/  March 17, 2017

    It appears the outdated issue is largely a non-issue in terms of officials applying common sense nowadays when dealing with the act – yes it does need an update in terms of wording but it isn’t urgent and the MSM seem to be just trying to create a ‘problem’ for English based on his religious beliefs………

    • Auto_Immune

       /  March 17, 2017

      Common sense, for the most part. There are still issues with timing and access, particularly in smaller communities. There are also the legal challenges to current practice that crop up, based on how the legislation is written.

      But totally agree that they’re trying to create a problem for Bill that never existed before.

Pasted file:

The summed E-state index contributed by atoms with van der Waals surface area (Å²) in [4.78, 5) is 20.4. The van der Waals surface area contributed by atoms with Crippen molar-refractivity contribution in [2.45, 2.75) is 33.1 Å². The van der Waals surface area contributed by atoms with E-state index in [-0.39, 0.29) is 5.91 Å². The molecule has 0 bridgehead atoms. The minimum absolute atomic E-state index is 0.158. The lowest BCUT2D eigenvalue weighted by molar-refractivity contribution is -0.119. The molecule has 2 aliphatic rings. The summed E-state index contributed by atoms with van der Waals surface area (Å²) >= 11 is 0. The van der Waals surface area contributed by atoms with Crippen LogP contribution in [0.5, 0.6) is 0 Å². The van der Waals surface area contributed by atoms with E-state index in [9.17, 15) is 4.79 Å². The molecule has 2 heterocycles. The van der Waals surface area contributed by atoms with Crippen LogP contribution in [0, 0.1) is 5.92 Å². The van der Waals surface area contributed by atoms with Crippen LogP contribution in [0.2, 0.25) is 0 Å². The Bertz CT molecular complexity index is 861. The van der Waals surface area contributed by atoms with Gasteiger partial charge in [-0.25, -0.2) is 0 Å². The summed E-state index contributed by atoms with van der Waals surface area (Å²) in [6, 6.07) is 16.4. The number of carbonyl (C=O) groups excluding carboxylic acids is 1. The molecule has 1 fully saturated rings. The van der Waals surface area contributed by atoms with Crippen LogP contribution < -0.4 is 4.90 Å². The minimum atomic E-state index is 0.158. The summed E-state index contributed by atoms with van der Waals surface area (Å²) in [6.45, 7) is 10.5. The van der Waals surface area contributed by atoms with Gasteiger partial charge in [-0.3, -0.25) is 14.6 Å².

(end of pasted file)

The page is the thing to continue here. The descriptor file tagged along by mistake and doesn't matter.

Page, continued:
2. Brown

     /  March 17, 2017

    “The Greens’ policy would decriminalise abortion. Terminations after 20 weeks would be allowed only when the woman would otherwise face serious permanent injury to her health or in the case of severe fetal abnormalities.”

    That means abortion on demand at any point in the pregnancy because “‘health” is subjective. Its just like celebrants not having to marry gays.

    • Gezza

       /  March 17, 2017

      Oops, soz. See below. Unless you’re gone again.

  3. Gezza

     /  March 17, 2017

    Don’t understand your last point. Can’t see the connection.

  4. Alan Wilkinson

     /  March 17, 2017

    The law was written by a couple of Catholics. Don’t expect another to change it.

  5. Griff

     /  March 17, 2017

    Conservative Bill.
    It is disturbing that the leader of our country believes magically transmogrified crackers and wine is the flesh of a man dead for two thousand years.
    I don’t know what is worse .
    Believing in the the magic.
    Or eating something you believe to be human flesh.

    It is a woman body .
    Her right to decide.